Artificial reefs increase fish abundance in habitat-limited estuaries.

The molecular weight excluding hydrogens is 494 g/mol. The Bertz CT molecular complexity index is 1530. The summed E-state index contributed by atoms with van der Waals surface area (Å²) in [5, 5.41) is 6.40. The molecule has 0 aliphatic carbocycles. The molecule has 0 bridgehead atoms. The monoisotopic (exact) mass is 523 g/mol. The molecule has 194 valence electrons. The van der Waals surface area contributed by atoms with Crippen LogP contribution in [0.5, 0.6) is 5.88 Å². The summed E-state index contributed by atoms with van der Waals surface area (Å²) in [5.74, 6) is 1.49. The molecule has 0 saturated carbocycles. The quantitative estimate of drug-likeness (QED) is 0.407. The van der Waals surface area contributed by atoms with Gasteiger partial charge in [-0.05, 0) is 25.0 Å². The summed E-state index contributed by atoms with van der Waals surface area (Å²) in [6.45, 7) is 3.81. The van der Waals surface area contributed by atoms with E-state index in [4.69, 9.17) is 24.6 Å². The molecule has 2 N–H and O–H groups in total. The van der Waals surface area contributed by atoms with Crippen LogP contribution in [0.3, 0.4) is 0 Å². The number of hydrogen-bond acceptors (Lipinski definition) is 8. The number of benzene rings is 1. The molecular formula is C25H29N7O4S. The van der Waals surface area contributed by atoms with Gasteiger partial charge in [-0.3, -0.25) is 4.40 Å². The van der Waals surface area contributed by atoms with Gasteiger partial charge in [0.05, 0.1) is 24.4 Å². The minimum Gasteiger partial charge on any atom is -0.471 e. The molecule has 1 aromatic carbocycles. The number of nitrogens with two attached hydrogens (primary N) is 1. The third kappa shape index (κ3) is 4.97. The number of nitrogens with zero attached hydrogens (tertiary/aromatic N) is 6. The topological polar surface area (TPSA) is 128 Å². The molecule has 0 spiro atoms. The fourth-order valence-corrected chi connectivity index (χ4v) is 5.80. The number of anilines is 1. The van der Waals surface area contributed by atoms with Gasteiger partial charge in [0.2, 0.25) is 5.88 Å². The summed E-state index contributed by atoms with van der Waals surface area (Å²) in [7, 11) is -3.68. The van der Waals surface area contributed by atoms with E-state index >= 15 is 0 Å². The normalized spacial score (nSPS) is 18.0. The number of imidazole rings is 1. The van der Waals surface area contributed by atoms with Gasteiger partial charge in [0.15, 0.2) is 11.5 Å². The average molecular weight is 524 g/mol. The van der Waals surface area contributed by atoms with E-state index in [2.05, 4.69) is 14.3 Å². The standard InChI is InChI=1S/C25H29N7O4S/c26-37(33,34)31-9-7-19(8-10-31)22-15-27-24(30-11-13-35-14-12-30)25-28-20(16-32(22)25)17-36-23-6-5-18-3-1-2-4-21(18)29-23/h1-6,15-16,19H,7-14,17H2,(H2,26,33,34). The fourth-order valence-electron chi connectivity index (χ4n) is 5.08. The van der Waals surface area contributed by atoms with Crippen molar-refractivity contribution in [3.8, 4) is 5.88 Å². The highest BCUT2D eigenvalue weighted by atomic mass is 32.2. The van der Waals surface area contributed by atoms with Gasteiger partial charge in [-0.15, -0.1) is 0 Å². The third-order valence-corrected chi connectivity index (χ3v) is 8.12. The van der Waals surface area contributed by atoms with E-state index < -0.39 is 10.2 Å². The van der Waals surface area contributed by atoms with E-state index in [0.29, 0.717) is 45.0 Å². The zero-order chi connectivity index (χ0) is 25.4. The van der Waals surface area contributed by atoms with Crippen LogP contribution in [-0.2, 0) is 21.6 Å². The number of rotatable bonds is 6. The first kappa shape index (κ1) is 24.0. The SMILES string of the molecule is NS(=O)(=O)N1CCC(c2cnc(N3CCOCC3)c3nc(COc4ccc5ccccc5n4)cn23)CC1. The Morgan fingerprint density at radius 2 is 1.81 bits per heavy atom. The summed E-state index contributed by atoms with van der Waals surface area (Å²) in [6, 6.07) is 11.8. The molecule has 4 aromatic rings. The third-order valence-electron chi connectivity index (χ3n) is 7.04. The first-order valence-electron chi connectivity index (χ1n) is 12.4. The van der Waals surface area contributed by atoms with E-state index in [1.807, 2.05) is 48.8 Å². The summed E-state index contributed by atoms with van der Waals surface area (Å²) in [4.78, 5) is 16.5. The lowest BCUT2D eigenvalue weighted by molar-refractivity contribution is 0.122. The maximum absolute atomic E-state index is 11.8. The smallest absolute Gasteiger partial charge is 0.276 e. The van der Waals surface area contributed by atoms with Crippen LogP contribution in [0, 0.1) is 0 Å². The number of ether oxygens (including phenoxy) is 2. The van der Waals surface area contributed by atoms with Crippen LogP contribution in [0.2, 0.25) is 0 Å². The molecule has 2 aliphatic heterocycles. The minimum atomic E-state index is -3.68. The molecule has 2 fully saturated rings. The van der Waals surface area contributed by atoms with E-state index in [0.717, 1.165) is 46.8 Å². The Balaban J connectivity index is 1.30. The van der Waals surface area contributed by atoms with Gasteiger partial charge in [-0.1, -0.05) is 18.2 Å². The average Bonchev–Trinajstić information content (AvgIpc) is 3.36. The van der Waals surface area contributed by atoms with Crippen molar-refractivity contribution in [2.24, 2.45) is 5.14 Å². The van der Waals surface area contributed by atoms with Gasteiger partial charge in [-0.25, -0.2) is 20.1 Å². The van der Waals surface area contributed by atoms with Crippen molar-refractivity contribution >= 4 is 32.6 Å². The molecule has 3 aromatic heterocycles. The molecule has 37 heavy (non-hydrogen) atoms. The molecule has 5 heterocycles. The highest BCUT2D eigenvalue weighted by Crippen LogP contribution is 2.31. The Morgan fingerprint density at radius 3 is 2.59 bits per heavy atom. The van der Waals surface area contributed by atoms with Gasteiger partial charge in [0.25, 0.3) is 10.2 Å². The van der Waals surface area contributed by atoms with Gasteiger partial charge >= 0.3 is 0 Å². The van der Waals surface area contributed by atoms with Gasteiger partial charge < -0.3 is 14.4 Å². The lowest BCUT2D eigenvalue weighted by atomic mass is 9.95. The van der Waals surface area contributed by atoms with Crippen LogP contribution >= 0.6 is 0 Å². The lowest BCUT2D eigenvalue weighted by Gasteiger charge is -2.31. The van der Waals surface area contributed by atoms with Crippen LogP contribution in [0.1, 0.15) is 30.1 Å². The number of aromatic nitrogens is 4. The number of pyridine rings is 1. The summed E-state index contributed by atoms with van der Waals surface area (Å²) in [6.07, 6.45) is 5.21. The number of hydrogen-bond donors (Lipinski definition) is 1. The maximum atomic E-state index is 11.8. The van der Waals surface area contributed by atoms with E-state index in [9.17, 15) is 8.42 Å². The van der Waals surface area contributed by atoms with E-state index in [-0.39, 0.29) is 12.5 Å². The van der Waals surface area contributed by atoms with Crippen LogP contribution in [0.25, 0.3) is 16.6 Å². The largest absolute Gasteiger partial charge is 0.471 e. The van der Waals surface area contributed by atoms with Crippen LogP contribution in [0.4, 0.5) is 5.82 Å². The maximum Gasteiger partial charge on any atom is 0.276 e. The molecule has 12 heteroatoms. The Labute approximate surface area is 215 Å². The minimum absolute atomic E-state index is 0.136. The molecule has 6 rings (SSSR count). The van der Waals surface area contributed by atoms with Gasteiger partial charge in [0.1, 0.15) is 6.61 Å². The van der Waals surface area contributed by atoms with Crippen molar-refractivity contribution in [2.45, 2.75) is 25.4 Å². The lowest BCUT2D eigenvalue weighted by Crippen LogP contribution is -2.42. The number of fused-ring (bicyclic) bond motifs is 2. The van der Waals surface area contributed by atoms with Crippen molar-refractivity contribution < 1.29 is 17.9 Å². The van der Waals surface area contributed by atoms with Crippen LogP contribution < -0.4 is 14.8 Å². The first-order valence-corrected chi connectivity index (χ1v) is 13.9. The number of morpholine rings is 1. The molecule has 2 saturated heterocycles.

Human activities have reduced the carrying capacity of many estuarine systems by degrading and removing habitat. Artificial reefs may increase estuarine rocky-reef habitat, but our understanding of their ecological impact is limited. In particular, the question of whether fish on artificial structures are produced by the habitat or attracted from nearby natural rocky-reefs is of concern. We used baited remote underwater video at artificial reef sites and nearby natural reef sites to investigate the influence of artificial reefs on fish abundance in estuaries with low amounts of natural rocky-reef. We measured total fish abundance and the abundance of three species of fisheries importance (all in the family Sparidae) before artificial reef deployment (Reefballs®), 1 year after and 2 years after. This design was replicated in three widely separate estuaries over 4 years. During the 2 years post-deployment, abundance of Sparidae fish increased on both artificial and natural rocky-reefs, even when artificial reefs were deployed in different years and seasons. Total fish abundance increased at artificial reef sites with no evidence of change at natural rocky-reef sites. Our findings provide evidence that the fish seen on artificial reefs were not attracted from the nearby rocky-reefs and were likely 'produced' by the addition of artificial reefs in these estuaries. Artificial reefs can increase the carrying capacity in these estuaries by providing refuge that would otherwise be unavailable. Synthesis and applications. The increased fish abundance in three estuaries at both artificial reef and natural reef locations shows that purpose-built artificial reefs can be used in conjunction with restoration/protection of existing natural habitat, to increase estuarine carrying capacity and fish abundance. This may be for fisheries enhancement or estuarine restoration.